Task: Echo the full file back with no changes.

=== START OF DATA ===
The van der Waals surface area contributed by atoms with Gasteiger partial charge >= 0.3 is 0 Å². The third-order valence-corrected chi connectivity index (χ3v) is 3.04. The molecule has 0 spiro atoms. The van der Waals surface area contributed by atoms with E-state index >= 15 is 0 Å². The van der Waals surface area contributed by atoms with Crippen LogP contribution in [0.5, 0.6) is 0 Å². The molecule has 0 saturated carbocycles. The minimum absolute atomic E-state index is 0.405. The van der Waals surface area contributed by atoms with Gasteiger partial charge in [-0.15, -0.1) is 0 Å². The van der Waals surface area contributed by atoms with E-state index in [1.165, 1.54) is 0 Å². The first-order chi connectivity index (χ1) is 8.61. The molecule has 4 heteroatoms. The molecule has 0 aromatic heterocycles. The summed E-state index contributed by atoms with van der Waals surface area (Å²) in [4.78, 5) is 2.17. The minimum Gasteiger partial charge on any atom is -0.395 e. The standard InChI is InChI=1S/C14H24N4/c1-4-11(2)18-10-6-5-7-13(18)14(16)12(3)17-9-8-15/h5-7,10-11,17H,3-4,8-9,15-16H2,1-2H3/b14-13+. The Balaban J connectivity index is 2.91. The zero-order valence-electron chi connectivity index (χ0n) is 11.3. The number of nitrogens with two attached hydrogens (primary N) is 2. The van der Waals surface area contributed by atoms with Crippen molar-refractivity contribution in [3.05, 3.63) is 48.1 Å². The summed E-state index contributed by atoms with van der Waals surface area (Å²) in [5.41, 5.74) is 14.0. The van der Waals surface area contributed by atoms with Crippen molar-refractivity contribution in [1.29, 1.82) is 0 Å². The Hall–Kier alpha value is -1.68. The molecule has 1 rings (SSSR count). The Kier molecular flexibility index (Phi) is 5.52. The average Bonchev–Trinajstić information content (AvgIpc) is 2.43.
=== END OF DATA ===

The van der Waals surface area contributed by atoms with Gasteiger partial charge >= 0.3 is 0 Å². The third-order valence-corrected chi connectivity index (χ3v) is 3.04. The molecule has 0 spiro atoms. The van der Waals surface area contributed by atoms with E-state index >= 15 is 0 Å². The van der Waals surface area contributed by atoms with Crippen LogP contribution in [0.5, 0.6) is 0 Å². The molecule has 0 saturated carbocycles. The minimum absolute atomic E-state index is 0.405. The van der Waals surface area contributed by atoms with Gasteiger partial charge in [-0.15, -0.1) is 0 Å². The van der Waals surface area contributed by atoms with E-state index in [1.165, 1.54) is 0 Å². The first-order chi connectivity index (χ1) is 8.61. The molecule has 4 heteroatoms. The molecule has 0 aromatic heterocycles. The summed E-state index contributed by atoms with van der Waals surface area (Å²) in [4.78, 5) is 2.17. The minimum Gasteiger partial charge on any atom is -0.395 e. The standard InChI is InChI=1S/C14H24N4/c1-4-11(2)18-10-6-5-7-13(18)14(16)12(3)17-9-8-15/h5-7,10-11,17H,3-4,8-9,15-16H2,1-2H3/b14-13+. The Balaban J connectivity index is 2.91. The zero-order valence-electron chi connectivity index (χ0n) is 11.3. The number of nitrogens with two attached hydrogens (primary N) is 2. The van der Waals surface area contributed by atoms with Crippen molar-refractivity contribution in [3.05, 3.63) is 48.1 Å². The summed E-state index contributed by atoms with van der Waals surface area (Å²) in [5.41, 5.74) is 14.0. The van der Waals surface area contributed by atoms with Crippen molar-refractivity contribution in [1.29, 1.82) is 0 Å². The Hall–Kier alpha value is -1.68. The molecule has 1 rings (SSSR count). The Kier molecular flexibility index (Phi) is 5.52. The average Bonchev–Trinajstić information content (AvgIpc) is 2.43.